a large navy, such a one as could resist the naval powers of the
earth. If we were to go to war with France, or England, or any
other great naval power, that, of course, would be one of the first
points of attack. How convenient would it be for us to defend
it at a distance of two thousand miles, and send troops to the
different forts, and ships to protect our vessels that pass through
the canal! We build it, and everybody is to have the benefit of
the canal on the same terms, in time of peace! In war we alone
are to defend it! The interest on a hundred millions would be
six millions a year. The expenses of protecting and taking care
of the canal and keeping it in good order would probably, when
added to the interest, make an annual outlay from the Treasury
of the United States, in that distant country, of not less than
ten millions of dollars. Now, why should we make such an ex-
penditure ? Because we want a rod — a rod ! Sir, I think it
would prove to be a rod to inflict injuries upon ourselves. We
want nothing but the right of way there. We proposed that no
nation should go through that canal, unless she agreed to protect
it. In case they agreed to protect it, we should want no forts,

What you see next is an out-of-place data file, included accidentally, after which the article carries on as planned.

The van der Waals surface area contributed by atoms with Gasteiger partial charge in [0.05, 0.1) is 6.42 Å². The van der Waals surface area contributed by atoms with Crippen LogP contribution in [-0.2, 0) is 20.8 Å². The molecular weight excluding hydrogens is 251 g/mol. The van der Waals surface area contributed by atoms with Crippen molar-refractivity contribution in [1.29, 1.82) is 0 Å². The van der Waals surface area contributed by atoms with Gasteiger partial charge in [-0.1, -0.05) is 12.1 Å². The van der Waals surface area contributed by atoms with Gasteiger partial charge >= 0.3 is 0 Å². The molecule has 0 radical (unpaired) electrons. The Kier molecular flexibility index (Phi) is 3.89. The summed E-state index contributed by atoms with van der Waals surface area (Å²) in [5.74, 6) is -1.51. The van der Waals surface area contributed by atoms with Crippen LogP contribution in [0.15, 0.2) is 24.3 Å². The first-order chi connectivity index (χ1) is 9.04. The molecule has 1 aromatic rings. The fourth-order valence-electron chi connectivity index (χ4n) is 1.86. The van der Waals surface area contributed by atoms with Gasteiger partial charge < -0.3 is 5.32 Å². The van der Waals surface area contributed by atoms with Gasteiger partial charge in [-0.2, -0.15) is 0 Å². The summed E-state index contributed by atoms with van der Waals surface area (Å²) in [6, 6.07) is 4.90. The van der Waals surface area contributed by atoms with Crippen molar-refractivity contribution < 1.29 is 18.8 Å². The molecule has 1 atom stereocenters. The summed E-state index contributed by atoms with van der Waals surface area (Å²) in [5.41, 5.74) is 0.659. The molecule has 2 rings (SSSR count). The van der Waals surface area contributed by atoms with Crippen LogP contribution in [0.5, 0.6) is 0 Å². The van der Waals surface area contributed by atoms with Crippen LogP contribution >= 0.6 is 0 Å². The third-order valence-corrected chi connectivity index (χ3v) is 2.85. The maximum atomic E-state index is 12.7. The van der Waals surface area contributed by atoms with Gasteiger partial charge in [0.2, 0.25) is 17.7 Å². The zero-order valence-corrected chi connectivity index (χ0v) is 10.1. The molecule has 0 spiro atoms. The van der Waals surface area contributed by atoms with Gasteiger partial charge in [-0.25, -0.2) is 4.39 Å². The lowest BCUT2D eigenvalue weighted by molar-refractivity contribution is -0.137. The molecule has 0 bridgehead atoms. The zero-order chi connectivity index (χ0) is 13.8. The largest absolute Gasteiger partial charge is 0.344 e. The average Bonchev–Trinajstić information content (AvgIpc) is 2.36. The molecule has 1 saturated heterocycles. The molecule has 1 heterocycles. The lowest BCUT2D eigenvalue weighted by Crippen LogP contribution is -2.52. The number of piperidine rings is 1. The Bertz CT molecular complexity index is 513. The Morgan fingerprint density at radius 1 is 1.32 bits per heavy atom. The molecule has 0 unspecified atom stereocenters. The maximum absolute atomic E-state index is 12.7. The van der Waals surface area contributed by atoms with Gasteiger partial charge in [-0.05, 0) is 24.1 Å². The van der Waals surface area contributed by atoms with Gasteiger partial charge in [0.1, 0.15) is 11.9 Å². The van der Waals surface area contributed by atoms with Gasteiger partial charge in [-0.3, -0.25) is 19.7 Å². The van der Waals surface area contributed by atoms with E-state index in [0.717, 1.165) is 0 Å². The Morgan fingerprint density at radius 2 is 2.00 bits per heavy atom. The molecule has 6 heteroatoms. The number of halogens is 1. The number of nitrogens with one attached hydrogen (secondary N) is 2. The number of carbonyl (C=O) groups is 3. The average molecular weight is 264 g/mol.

no garrisons, arid no naval force to guard what none could at-
tack. But, on the other hand, if we were to adopt the plan of
the Senator, we should have to keep a standing army in that
country to protect it, in the event of a war between us and for-



gg JOHN M. CLAYTON

eign nations. What would be thought of a man who should
purchase a farm, and then, after he had gone to the expense of
putting it in order, invite everybody to come and till it, but
should direct them to take care that they should pay no part of
the expense of keeping up the repairs, nor any part of the taxes
upon the land ? I do not know that this or any other illustra-
tion can make his proposition seem more preposterous than it
does on its own mere statement. . . .

The Senator from Illinois said " that treaties could not fetter
or confine the limbs of this giant Republic* I do not know pre-
cisely the extent to which he meant to be understood; but the
language and the manner in which the Senator applied it seemed
to me to go to this extent: that we had a country exempt from
the obligations of treaties, and that our limbs cannot be circum-
scribed by treaties. We were to disregard obligations of that
description, being, like a * young giant, * rising in power beyond
anything that had been known in the history of the world be-



Online LibraryDavid J. (David Josiah) BrewerCrowned masterpieces of eloquence, representing the advance of civilization, as collected in The world's best orations, from the earliest period to the present time (Volume 4) → online text (page 6 of 39)